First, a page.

Dense Circle

Proposition 1. Let \alpha be an irrational number and denote \{\mathbb{N}\alpha\} the set of fractional parts of n\alpha for all n\in\mathbb{N}. Then \{\mathbb{N}\alpha\} is dense in [0,1].

Proof. We shall first prove that \{\mathbb{N}\alpha\} is dense at 0, then proceed to the whole range of [0,1]. Without loss of generality, \alpha is assumed to be within (0,1).

To show that \{\mathbb{N}\alpha\} is dense at 0, we claim that there exists a m\in\mathbb{N} such that \{m\alpha\} \leq \frac12\alpha. Denote n_0 the largest integer satisfying n_0\alpha < 1, then (n_0+1)\alpha \geq 1.  If \{(n_0+1)\alpha\}=(n_0+1)\alpha-1 \leq \frac12\alpha, then m=n_0+1 is what we need, else let \beta=1-\{n_0\alpha\}=1-n_0\alpha<\frac12\alpha. Denote n_1 the largest integer satisfying n_1\beta \leq 1, then (n_1+1)\beta > 1 and \{n_1n_0\alpha\}=\{n_1(1-\beta)\}=1-n_1\beta < \beta <\frac12\alpha, that is, m=n_1n_0 is what we need. Then apply this procedure to \{m\alpha\} and so on, which leads to a sequence approaching to 0 at least as fast as 2^{-n}\alpha.

Further, for any \epsilon > 0, we can find a N_\epsilon\in\mathbb{N} such that \{N_\epsilon\alpha\} < \epsilon by the above argument. Then for any x\in[0,1], |\{\lfloor\frac{x}{\epsilon}\rfloor N_\epsilon\alpha\} - x| < \epsilon, thus \{\mathbb{N}\alpha\} is dense at x. This completes the proof.                                                                                                                                           \square

Alternatively, we can prove Prop. 1 by the Dirichlet’s approximation theorem, which states that for any real number \alpha and positive integer N, there exit integers p and q such that 1\leq q \leq N and |q\alpha-p|<1/(N+1). Thus \{\mathbb{N}\alpha\} is dense at 0 and then dense everywhere on [0,1].

Remark 1. Prop. 1 can be formulated on the unit circle S^1, that is, the set e^{2\pi{i}\mathbb{N}\alpha} for any irrational number \alpha is dense on S^1.

Remark 2. The interval [0,1] can be replaced with [0,\beta] where \beta>0 as long as \alpha/\beta is irrational (\alpha might be rational).

Remark 3. If we replace \mathbb{N} with its subset \mathbb{N}q+r, where q,r\in\mathbb{N}, \{(\mathbb{N}q+r)\alpha\} will still be dense in [0,1]. This is because \{(\mathbb{N}q+r)\alpha\}=\{\mathbb{N}(q\alpha)+r\alpha\}, in which \{\mathbb{N}(q\alpha)\} is dense in [0,1] and r\alpha amounts to a constant (circular) shifting. On the other hand, for any infinite subset H \subset \mathbb{N}, \{H\alpha\} will be dense somewhere in [0,1], since [0,1] is compact, but \{H\alpha\} is not necessarily dense everywhere in [0,1], for example, H=\{n~|~\{n\alpha\}-\frac12|<\frac14\}.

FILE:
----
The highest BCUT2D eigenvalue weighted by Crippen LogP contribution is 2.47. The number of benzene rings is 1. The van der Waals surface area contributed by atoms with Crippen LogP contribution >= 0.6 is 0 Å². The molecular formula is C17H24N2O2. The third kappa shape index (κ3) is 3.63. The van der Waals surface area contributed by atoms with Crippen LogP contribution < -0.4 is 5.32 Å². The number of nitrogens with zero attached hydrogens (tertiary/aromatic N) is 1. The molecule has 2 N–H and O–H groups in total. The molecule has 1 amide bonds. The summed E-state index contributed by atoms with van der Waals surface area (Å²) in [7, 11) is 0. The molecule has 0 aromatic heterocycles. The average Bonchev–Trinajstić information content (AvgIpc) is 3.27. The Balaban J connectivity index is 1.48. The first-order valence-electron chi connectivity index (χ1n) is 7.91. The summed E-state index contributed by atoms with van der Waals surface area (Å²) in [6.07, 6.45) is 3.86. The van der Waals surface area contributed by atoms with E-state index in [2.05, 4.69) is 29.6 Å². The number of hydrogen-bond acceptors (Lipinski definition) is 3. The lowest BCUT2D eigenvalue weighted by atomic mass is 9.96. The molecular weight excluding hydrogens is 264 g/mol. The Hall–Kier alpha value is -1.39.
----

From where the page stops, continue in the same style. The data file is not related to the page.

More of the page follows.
Problem 1. Let d_\alpha(n) be the largest interval between two adjacent points from \{\alpha\}, \{2\alpha\}, \ldots, \{n\alpha\} on [0,1]. By Prop. 1, d_\alpha(n) monotonically goes to 0. But what is the speed of decaying of d_\alpha(n) as n goes to infinity? For example, could it be \mathcal{O}(n^{-1})?

Problem 2. Let \alpha be an irrational number. Then, for what kind of f:\mathbb{N}\to\mathbb{N}, \{f(\mathbb{N})\alpha\} is dense in [0,1]? Equivalently, we could ask for what kind of subset H \subset \mathbb{N} such that the set \{H\alpha\} is dense in [0,1]. Specifically, is \{\mathbb{N}^2\alpha\} dense on [0,1]? Let P be the set of prime numbers, is \{P\alpha\} dense on [0,1]?


About Shuhua Zhang

Born in Anhui, China. Awarded a doctor's degree in electronic engineering from Tsinghua University. Now a postdoc researcher working on audio and speech signal processing, especially source separation, in gipsa-lab, Grenoble-INP, France.
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